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Cost of living adjustment ticks up, barely

Adam Allington Oct 18, 2016
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The annual cost of living adjustment, known as COLA, was released this morning.

Starting in January, Social Security recipients will receive a tiny bump in pay of just 0.3 percent, which equates to something close to $4-5 per month for the average retiree.

COLA increases have been essentially flat in recent years. Since 2009, the cost-of-living hike has been more than 2 percent only once, and has been zero three times.

This is because inflation has been so low. Historically low, in fact. Consumer prices have not gone up by much. Here we’re talking about things like the cost of food, clothing, and gas at the pump.

When costs aren’t increasing, that generally means purchasing power remains constant, which would negate the need for a cost-of-living increase.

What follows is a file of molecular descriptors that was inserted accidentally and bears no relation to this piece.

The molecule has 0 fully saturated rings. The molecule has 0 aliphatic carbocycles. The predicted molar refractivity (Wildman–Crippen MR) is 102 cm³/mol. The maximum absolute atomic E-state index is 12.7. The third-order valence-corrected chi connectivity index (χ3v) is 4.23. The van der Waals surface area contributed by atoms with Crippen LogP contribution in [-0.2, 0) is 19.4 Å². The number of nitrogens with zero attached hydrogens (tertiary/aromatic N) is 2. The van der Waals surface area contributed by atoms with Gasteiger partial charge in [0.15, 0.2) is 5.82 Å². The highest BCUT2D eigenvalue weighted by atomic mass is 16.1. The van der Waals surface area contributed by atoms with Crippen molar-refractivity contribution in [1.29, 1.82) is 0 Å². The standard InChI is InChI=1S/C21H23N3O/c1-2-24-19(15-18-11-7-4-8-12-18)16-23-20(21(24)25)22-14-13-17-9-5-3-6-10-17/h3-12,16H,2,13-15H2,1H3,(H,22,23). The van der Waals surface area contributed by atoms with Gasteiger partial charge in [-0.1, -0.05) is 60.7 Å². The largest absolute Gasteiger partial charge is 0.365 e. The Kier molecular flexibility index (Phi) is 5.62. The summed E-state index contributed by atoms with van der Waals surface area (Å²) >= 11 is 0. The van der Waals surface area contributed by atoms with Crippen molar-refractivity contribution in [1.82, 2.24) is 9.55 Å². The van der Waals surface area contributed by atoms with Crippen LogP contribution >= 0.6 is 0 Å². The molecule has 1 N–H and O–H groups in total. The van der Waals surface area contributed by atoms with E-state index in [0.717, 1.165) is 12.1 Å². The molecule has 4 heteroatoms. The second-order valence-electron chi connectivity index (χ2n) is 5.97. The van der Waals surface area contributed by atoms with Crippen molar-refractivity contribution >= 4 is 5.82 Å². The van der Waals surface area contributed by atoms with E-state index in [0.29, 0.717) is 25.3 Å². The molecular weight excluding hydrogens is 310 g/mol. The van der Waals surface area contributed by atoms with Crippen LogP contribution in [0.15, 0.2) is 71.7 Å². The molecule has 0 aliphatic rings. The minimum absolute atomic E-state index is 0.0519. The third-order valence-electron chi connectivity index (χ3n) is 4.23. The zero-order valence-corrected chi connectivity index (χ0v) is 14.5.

Social Security benefits reach more than 60 million people as well as 8 million Supplemental Security Income recipients. In 2017, the average retired worker will receive $1,360 per month, according to the Social Security Administration. 

But Max Gulker, an economist at the American Institute for Economic Research, said the small increases we’ve seen recently aren’t necessarily hurting retirees.

“On average it’s going to be neutral for people; however, that’s using an average price index. So, depending on what you spend your money on, there could be winners and losers based on that,” Gulker said.

The losers in this case, notes Gulker, could be people with high health care costs that are not covered by Medicare.

Also noteworthy is the fact that women account for 57 percent of all Social Security benefits, so small COLA increases are going to affect them the most. 

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